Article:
What's weird to me about this is that the burger with no onions would almost certainly have been mine, but I can't recall having anything called "mushroom fries". I know the Coke was mine, which would align with the sequencing of the orders.

So that's the story of the time that I went to Barbados and went SCUBA diving. It's remained a vivid, poignant, and also amusing story for me these last eighteen years, and I was surprised to discover I hadn't gotten around to sharing it in this blog. Well, here it is and now you know, Dear Reader, that if we're ever in a SCUBA group together that it might be for the best if you keep a close watch on me. I need a good amount of proper supervision. And if things go sideways--or vertical!--there might be a big, fat burger in it for you.

This incident occurred on 26 May 2000, with the consolation dinner the following evening, 27 May 2000.

11 March 2018

"Links of Trust"

I've done very little writing of any variety in quite some time, for myriad reasons. Several months ago, a friend of mine got me to dabble with writing fiction again for the first time since I completed my novel. No sooner had I finished the first draft of that short story than I saw that the Oldham County Public Library announced a Winter Writing Contest.

Writing is often difficult, but it's way harder when you're certain that you should never again write anything at all whatsoever the rest of your days because it has no point or value and neither do you and blah, blah, blah. Thankfully, I wasn't actually in that state of mind at the time the competition was announced, thanks to a friend of mine who'd managed to engage my inner fiction writer in the last several months. It seemed serendipitous enough that I figured I should give it a whirl, if only to make myself go through the motions of writing within specified guidelines and submitting by a deadline.

The criteria from the library consisted of the following:

  • Maximum of 2000 words
  • Wintry theme
  • Must include a ticket of some kind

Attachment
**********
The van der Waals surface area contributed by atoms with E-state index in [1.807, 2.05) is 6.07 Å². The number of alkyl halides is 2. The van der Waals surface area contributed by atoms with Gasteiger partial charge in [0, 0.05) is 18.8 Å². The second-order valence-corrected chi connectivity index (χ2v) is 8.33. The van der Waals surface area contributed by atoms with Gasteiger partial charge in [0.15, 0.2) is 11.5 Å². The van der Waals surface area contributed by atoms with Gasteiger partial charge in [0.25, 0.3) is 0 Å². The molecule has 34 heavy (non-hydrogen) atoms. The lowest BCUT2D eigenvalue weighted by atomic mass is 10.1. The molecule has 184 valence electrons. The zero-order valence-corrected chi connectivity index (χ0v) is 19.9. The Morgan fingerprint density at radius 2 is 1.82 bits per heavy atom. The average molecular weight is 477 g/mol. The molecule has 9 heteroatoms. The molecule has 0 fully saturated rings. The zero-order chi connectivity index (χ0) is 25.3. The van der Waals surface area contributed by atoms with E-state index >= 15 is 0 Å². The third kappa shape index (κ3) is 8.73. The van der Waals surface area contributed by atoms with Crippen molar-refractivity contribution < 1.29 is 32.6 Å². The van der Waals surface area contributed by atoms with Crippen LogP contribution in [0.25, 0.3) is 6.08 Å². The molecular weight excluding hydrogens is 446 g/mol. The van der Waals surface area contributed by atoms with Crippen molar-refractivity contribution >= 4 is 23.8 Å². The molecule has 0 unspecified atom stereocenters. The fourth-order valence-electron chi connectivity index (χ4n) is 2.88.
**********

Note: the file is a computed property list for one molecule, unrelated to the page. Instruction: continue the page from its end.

• Must use the phrase, "To put it another way..."
That seemed doable! My "process", such as it is, is to try to think of two things. Firstly, what kind of a mood I want to establish at the opening of the story, and secondly, what kind of theme I want to explore from there. I racked my brain for weeks trying to come up with these things! I even wrote 1200+ words for a draft that I just did not feel was working at all and threw out. Eventually, I wound up writing a story about patients in a mental health facility.

Well, Dear Reader, a few days ago, the library announced the winners of the competition. Imagine my surprise when my story, "Links of Trust", actually took first place in the adults category!

You can download a PDF file with all of the top three entries and an honorable mention here, and the winning stories from the youth categories here.

I've made a conscious effort to resist immediately downplaying and discarding this achievement as I ordinarily would. It's been difficult at times, but I can honestly say that I've now known about this for five whole days and I'm still able to take satisfaction from it. The impulse to undermine it is still there, but I've fared better at pushing back against that impulse than I have in the past.

I thought I might offer some insights to the story, in case anyone is interested. If you haven't read the story yet, I would encourage you to stop reading this blog post now and come back to it once you have.